The 200 Letter Revisited

 Posted by at 7:22 am
Feb 042014

mailbox receiptFor those who don’t know, the 200 letter was for years a standard practice assigned to newly licensed agents. Many agencies would help promote the new licensee with a press release to the local newspaper and require the licensee to develop a mailing list of 200 people, then send those people a letter announcing his or her new role as a sales agent with ABC Realty.

There was nothing particularly sacred about 2oo–although there has been some research done indicating that most people do, in fact, know at least 200 people beyond a nod and a smile. You’re supposed to include everyone you can think of… your doctor, auto mechanic,  pet sitter, etc.

This does not exactly qualify as “targeted marketing” until you realize that we are in a relationship business. Fortunately (or unfortunately, in some cases) for many people considering a real estate transaction, they will first think “Who do I know?” and if they can’t come up with a name, they’ll start to ask their friends. (You’d think the question would be “Who’s the best in this business?” but it isn’t.) For the 200 letter  this suggests we include two business cards–“one for you and one for a friend” along with the hope of reaching upwards of 400 people.

Personally, I think it’s still a valid approach to getting started. It’s admittedly gotten expensive–mailing 200 letters is going to cost close to $100 just in postage. But that’s still a small investment in your future business. Some of the factors that “make it work” are not “cheaping out” when printing the letter and cards, writing a letter that makes a strong impression, and some degree of repetition or reinforcement. It’s not just about getting started if it’s done correctly.

An alumnus of a sales agent class once contacted me because she was having trouble with her 200 letter. It seems she couldn’t come up with 200 names of people she knew and she wondered if she might contact her 600 Facebook friends and request their mailing address. I replied that I doubted many would send her their address and suggested she put more energy into thinking about people she knew outside of social media. If you have a name and town, you can often dig out the address with some Internet research.

We can, of course, debate whether or not she should have a “600 Facebook Post.” But before we jump on Facebook (the good news is the bad news–it’s easy) let’s get a good solid list of people we know. Maybe you can’t come up with 200–there’s a message for you in that. As part of your business plan, you’re going to want to start thinking about how you will network and make contacts. Remember, this is a relationship business. The more people you know, the more prospects you have.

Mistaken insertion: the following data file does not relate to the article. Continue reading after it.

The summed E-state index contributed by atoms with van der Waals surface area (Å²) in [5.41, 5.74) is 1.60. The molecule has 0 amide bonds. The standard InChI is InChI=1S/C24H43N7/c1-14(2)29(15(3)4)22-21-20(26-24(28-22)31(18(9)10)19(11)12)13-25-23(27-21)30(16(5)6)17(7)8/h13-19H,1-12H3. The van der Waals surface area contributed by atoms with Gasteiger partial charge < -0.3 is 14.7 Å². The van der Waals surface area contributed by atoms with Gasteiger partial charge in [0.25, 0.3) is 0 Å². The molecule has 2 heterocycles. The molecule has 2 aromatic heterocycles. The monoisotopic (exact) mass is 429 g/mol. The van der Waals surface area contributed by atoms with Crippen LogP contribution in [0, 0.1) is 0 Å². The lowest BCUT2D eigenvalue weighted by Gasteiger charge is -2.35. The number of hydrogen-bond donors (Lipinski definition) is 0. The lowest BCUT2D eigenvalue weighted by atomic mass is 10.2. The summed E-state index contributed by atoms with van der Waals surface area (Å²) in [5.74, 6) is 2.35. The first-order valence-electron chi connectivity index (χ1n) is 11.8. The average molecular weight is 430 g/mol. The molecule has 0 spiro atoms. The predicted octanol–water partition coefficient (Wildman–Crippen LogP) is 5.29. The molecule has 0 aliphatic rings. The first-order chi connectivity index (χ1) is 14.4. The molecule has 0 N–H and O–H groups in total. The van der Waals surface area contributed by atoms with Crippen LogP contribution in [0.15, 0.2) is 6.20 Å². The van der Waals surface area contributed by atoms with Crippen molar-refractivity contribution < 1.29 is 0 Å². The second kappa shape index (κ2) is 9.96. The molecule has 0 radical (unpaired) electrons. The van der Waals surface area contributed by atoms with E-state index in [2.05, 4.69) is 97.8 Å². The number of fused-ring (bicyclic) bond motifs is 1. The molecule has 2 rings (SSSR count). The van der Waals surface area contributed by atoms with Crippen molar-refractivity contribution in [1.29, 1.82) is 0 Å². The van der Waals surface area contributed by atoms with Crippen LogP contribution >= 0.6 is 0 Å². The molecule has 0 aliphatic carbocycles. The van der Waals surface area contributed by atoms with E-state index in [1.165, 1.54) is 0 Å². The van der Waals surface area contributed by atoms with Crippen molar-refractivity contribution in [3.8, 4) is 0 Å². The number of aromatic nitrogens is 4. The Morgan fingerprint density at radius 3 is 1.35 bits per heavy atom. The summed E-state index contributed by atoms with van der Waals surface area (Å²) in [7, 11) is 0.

Just don’t be obnoxious about making those friends, please. Years ago I knew an agent (not from this area) who would clip newspaper obituaries. She would at least wait until the body was cold before sending a letter “Sorry for your loss… if your personal situation suggests it might be time for a change, I’d love to talk with you about listing your home for sale…” No, I am not making this up. Yes, there are better ways of meeting people.

(If you’ve taken a class with me, you’ve probably heard me describe “undertaker agents” — those who drive buyers around until they either buy a house or die. The above example represents the other side of the transaction. The seller undertaker agent waits until someone dies to start a relationship.)

One of the failings of the 200 letter is in its name–it’s one letter to 200 people. Why not have a plan that increases those numbers? “I’ll send a 200 letter announcing my new career. Six months from now I’ll have met another (pick the number–50?) people so I’ll send a 250 letter with some market updates and a reminder that my business is growing…” To be really sophisticated, collect the email addresses of these people and consider how email might support the program. The 200 letter is really about starting (or altering) a relationship on a professional level. The wise licensee recognizes the need to nurture that relationship on an ongoing basis.

I hear a lot of complaints from licensees about the lack of loyalty in our business–usually after they’ve driven by a friend’s home and seen a competing for sale sign on the lawn. One of the reasons it happens is we’re not reminding them we’re in the business and we’re not giving them reasons to turn to us when the need arises. What’s your plan for doing that?